The bathroom door creaked open. My pulse accelerated, then stalled. I looked like I'd just rolled out of bed. Which I had. Not the point. The point was cartoon loungewear, bed-head and morning breath.
Ugh.

I fished a mint out of my purse just as Arch stepped into the room, only it wasn't Arch but Charles. Either he'd risen predawn or he was a quick-change artist of extraordinary skill. My knowledge of the application of prosthetics was nil, however, I'd read in some celebrity rag that it was a long and tedious process. Of course, that had involved transforming a mortal man into a beastly alien. Arch had merely accelerated the aging process.

I blinked at his wrinkles and beer gut, those absurd glasses, and marveled at my lustful reaction. Not a sign of Mr. Manly Man and my engine still revved. I even got a sexual charge out of the scent of Old Spice. Did I ever have it this bad for Michael? I mean, I am-was-am physically attracted to my ex, but I don't remember my body buzzing and humming and my mind blanking as it was now. I knew I should say something but couldn't think of anything other than,
Take me. Take me now.

“Good morning,” he said.

Yeah.
That
would have been the icebreaker. “Good morning.” I tugged at the hem of my T-shirt, feeling self-conscious about my appearance. Not that he'd actually looked at me yet.

I crossed my arms over my braless chest and watched as he tucked an artfully knotted red scarf into the mouth of his starched white shirt. Amazing that a man these days even knew
how
to tie an ascot knot. The dated image reminded me of old Hollywood, royal races and Thurston Howell the Third.

Suddenly, I didn't feel quite as silly. I even managed a smile. “Sleep well?”

He nodded. “You?”

“Like a baby.” Okay. That was a lie. But I wasn't about to admit I'd tossed and turned when he'd copped forty winks. Unless he was lying, too. Call me hopeful.

I smoothed my hand over my tangled hair, took in his crisp white oxford shirt and creased navy trousers. Talk about conservative. But it somehow worked with his silver hair and those kooky glasses. He really looked like the camera-shy author.

I looked like a delusional fan from a cartoon convention.

Turning away, I rooted through Big Red for a change of clothes. I waited for Arch to bring up that atomic kiss, but he didn't.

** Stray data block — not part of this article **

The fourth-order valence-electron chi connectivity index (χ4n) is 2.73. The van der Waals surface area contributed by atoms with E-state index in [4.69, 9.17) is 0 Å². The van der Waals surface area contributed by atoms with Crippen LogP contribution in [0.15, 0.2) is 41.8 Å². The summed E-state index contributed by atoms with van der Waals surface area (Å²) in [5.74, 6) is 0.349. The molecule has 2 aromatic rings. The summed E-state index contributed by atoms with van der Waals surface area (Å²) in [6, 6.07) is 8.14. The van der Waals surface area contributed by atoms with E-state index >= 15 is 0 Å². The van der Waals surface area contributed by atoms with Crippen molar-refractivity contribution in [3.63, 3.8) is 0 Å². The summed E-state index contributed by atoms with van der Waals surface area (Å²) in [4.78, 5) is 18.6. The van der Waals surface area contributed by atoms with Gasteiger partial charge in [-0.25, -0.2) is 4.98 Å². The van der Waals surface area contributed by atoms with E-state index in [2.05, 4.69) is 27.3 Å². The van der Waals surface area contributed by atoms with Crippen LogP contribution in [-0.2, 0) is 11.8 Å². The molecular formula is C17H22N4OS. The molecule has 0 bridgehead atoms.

Guys avoid mushy talk,
said the spirit of Jayne, to which Nicole added,
Like he's going to admit the earth moved.

Right. Thanks, girls. I looked over my shoulder to ask him a question and caught him staring. At
me.
Even though he wore an enigmatic expression, the air crackled like the Fourth of July.

Jolted, I cleared my throat and almost choked on my breath mint.
Smooth, Parish
. “Are you…” I flitted a hand toward the bathroom, trying not to hack and cough.

“All yours.”

“I'll be out in a few minutes.”

“I'll order room service.”

We'd spoken those same lines last night. It smacked of an unsettling connection that had me race walking toward the bathroom. Snap, crackle,
sizzle.
How is it possible he didn't feel that sizzle? He seemed so calm, so unaffected.

I shut the door between us, wanting to die. Then I heard a muffled “Bollocks,” and decided this day might be worth living after all.

 

I
DRESSED TO KILL
because it was my first official day on the job and first impressions are vital.

And, okay, I wanted to make Arch suffer.

After catching him watching me and hearing that curse, I was pretty certain I'd stirred up
something
with my tongue. I'm not exactly inexperienced in the kissing department. Damn him for making me doubt my sensuality, even if only for a few restless hours. As if Michael hadn't done enough damage.

But I digress.

My job, as described by Arch, was to be the life of the party, to dupe some bad sort into believing that I'm a free-spirited, head-over-heels-in-love newlywed. For the greater good, he'd said. For art, I added on my own, because I wanted to show the world that a convincing performance comes from within. Honed skills over physical perfection. Age is moot.

With each stroke of the makeup brush, I thought more about Sugar and less about Arch. Her background and dreams. Specific character traits—socially outgoing, expressive, a desire to be admired. We had a lot in common—upbeat and imaginative, flying through life by the seat of our pants. Those aspects of Sugar's personality would come to me naturally. The klutz factor would require effort, although I could count on the stilettos to keep me off balance. Flaunting my body wouldn't be too much of a trial since it wasn't my body, but Sugar's. A character's clothes, or lack of, provided superficial motivation.